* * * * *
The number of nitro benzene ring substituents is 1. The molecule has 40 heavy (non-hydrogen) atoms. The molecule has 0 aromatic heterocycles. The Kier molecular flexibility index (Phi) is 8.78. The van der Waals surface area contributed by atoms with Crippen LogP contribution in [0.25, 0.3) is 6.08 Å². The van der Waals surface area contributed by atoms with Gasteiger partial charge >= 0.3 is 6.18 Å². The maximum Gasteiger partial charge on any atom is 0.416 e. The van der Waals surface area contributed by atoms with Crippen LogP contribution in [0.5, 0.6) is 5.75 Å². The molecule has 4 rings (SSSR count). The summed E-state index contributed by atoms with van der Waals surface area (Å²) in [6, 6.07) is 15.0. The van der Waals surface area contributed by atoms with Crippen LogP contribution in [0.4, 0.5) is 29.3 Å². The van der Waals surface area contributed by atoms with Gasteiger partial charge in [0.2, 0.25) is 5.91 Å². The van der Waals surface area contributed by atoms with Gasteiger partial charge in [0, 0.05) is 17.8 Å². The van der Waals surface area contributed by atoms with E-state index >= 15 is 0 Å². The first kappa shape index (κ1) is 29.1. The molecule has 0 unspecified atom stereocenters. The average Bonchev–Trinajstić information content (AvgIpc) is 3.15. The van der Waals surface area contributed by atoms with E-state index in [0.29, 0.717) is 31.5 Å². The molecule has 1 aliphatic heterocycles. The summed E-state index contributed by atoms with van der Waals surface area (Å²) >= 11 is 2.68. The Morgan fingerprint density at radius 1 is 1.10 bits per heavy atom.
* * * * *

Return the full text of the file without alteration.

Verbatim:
The number of nitro benzene ring substituents is 1. The molecule has 40 heavy (non-hydrogen) atoms. The molecule has 0 aromatic heterocycles. The Kier molecular flexibility index (Phi) is 8.78. The van der Waals surface area contributed by atoms with Crippen LogP contribution in [0.25, 0.3) is 6.08 Å². The van der Waals surface area contributed by atoms with Gasteiger partial charge >= 0.3 is 6.18 Å². The maximum Gasteiger partial charge on any atom is 0.416 e. The van der Waals surface area contributed by atoms with Crippen LogP contribution in [0.5, 0.6) is 5.75 Å². The molecule has 4 rings (SSSR count). The summed E-state index contributed by atoms with van der Waals surface area (Å²) in [6, 6.07) is 15.0. The van der Waals surface area contributed by atoms with Crippen LogP contribution in [0.4, 0.5) is 29.3 Å². The van der Waals surface area contributed by atoms with Gasteiger partial charge in [0.2, 0.25) is 5.91 Å². The van der Waals surface area contributed by atoms with Gasteiger partial charge in [0, 0.05) is 17.8 Å². The van der Waals surface area contributed by atoms with E-state index >= 15 is 0 Å². The first kappa shape index (κ1) is 29.1. The molecule has 0 unspecified atom stereocenters. The average Bonchev–Trinajstić information content (AvgIpc) is 3.15. The van der Waals surface area contributed by atoms with E-state index in [0.29, 0.717) is 31.5 Å². The molecule has 1 aliphatic heterocycles. The summed E-state index contributed by atoms with van der Waals surface area (Å²) >= 11 is 2.68. The Morgan fingerprint density at radius 1 is 1.10 bits per heavy atom.